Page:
Q. Whenever I move funds around in my 401(k) — my spouse and I have five altogether — I am not charged anything, and I can freely rebalance existing balances any time I like. But within my IRA, I am charged $7 or $9 any time I move them around, so I’ve been hesitant to roll all these 401(k)s into an IRA. Are there hidden fees in my 401(k) that I don’t know about ?
— Investor

A. Your 401(k) plans certainly have fees, but you have to look for them.

Back in 2012, the Department of Labor issued regulations requiring fee disclosures to be made to participants in retirement plans governed by ERISA, which includes 401(k) plans, said Howard Hook, certified financial planner and certified public accountant with EKS Associates in Princeton.

Assuming the plan provider is complying with the rules, there should be no hidden fees, Hook said.

But, he said, the fee schedules are not always easy to read or understand.

Because it sounds like you don’t pay any fees to buy and sell in the 401(k) plan, you may want to look at the expense ratio charged by the funds in the plan, Hook said.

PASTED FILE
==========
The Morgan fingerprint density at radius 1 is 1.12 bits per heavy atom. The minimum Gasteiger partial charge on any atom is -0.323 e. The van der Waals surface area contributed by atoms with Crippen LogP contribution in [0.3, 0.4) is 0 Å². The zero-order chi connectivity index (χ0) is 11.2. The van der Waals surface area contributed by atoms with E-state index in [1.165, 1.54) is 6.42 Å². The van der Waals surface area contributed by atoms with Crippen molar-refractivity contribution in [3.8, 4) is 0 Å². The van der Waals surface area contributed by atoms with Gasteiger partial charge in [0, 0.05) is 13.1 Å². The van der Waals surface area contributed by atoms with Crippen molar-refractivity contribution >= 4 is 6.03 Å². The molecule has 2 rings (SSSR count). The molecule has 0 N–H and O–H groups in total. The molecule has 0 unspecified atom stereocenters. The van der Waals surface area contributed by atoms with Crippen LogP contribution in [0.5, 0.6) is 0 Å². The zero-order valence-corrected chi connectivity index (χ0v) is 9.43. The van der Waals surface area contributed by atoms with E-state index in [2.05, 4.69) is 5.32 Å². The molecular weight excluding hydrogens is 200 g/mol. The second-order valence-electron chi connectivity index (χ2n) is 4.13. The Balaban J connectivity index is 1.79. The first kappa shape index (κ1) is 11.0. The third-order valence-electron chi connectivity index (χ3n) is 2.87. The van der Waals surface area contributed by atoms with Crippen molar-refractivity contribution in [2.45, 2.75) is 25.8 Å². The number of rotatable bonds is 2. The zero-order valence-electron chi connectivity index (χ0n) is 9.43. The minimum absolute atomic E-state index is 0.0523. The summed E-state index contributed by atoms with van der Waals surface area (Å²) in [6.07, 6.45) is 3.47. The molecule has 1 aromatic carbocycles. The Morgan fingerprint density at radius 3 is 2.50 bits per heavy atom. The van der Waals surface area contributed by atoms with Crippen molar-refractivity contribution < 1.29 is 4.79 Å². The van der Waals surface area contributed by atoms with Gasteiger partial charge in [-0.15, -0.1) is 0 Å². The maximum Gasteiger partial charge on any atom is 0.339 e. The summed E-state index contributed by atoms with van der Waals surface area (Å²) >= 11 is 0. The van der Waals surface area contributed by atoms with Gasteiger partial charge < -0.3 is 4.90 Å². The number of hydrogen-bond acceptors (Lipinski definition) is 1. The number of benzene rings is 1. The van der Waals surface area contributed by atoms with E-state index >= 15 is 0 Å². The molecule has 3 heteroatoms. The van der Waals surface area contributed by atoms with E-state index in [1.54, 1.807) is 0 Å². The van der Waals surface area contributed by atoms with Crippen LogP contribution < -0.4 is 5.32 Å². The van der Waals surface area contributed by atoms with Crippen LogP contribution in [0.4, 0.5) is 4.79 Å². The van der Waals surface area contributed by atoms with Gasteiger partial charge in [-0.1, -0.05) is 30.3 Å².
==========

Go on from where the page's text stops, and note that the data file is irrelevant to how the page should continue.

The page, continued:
“One of the ways that plan expenses are paid for is through the use of higher expense ratio fees,” he said. “For example, ABC mutual fund has an expense ratio of .50 percent if purchased in a brokerage or IRA account, but in a 401(k) plan, the expense ratio may cost .75 percent.”

The additional .25 percent is used to play plan expenses, Hook said.

Hook said a more recent Department of Labor ruling requires advisors to evaluate whether rolling over a 401(k) to an IRA managed by the advisor will be more expensive for the client.

“If it is, the advisor will need to document that there are other reasons why rolling the 401(k) plan to an IRA is still the `best interests of the client,’” Hook said. “If you do not use an advisor, then unfortunately you would be on your own in determining which is less expensive.”

It sounds like the $9 fee you are paying is a transaction fee in your IRA.

An alternate solution would be to find a different custodian which allows you to purchase certain investments and pay no transaction fee, he said.

“Be advised however, that no transaction fee funds sometimes also carry higher expense ratios than transaction fee funds,” he said. “Buying a fund which charges a $7 transaction fee but carries a lower expense ratio may be less costly especially if you do not intend to trade the fund often.”

Email your questions to ask@njmoneyhelp.com.

Karin Price Mueller writes the Bamboozled column for The Star-Ledger and she’s the founder of NJMoneyHelp.com. Click here to sign up for the NJMoneyHelp.com weekly e-newsletter. Like NJMoneyHelp.com on Facebook and follow it on Twitter